“I can’t do it,” I heard myself pleading with the young man who’d been lucky enough to gain me as a client for the three free personal training sessions I won at the gym’s grand opening.
I stood in front of an eighteen-inch stool. The very same stool that only a week before I’d watched a teenaged boy jump on and off easily, as I gave thanks that my trainer had the common sense to do age-appropriate workouts with me. Not only was I now facing that stool, I held at shoulder level a bar weighing at least fifty pounds (or at least it felt that way to me), which I was supposed to raise over my head if and when I could lug my body up onto the stool, lather-rinse-repeat six times.
“I can’t. There’s no way. Just no way.”
It’s weird. I’m not afraid of heights in the least. I’ve climbed twenty-five foot telephone poles with twenty pounds of equipment strapped to my waist, in front of a room full of men. But I can’t deal with feelings of instability or the thought that I might fall . . . and somewhere between the ground and the top of that stool, that threat loomed large.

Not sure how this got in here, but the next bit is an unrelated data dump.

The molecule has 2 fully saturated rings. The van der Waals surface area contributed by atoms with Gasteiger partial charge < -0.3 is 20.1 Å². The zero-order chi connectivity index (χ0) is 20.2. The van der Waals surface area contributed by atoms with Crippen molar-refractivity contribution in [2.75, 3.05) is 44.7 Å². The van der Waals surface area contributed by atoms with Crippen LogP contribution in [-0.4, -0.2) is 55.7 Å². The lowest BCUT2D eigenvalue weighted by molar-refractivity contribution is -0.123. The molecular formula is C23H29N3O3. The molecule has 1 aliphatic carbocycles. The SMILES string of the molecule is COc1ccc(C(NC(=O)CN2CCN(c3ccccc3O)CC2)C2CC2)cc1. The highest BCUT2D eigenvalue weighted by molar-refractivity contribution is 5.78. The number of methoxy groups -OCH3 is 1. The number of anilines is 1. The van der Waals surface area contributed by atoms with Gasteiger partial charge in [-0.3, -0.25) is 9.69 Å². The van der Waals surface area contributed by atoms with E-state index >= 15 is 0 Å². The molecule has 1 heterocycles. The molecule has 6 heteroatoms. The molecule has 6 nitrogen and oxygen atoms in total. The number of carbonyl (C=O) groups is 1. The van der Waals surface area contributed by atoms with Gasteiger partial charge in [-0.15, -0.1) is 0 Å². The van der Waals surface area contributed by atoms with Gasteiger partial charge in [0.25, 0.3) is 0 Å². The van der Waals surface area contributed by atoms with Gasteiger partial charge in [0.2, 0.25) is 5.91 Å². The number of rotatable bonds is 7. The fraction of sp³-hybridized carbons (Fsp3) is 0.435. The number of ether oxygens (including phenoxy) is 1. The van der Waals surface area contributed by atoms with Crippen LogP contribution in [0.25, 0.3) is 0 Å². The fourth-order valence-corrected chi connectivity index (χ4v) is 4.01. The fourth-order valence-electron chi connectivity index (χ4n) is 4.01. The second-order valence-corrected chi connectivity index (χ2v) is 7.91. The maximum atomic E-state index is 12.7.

I have this special ability where my eyes flood with tears, and I collapse into uncontrollable fits of laughter when I feel embarrassed. It’s not a helpful strategy, especially when the sweet young trainer guy just stands there without saying a word. It’s not a good idea either, to collapse when one is holding a weighted bar in her hands.
“Oh, please,” I begged, casting my eyes beyond him. “Just let me do it on that short stool.”
That sounded like a completely reasonable compromise for a 52-year old out-of-shape woman to offer. I was prepared to grovel, if need be. Apparently he agreed . . . and raised me one.
“Sure, that works. But do 12 reps on that one.”
Whew, finally we’re getting somewhere, I thought. I made way over to the mini-stool and quickly realized that, while the stool height was more manageable, there was still the matter of that bar in my hands to contend with. Whoa. Just whoa. I backpedaled quickly. Suddenly, miraculously, I found the ability to conquer the eighteen inch stool. It was a no-brainer, really.
It’s amazing really, what we can do when we try, right?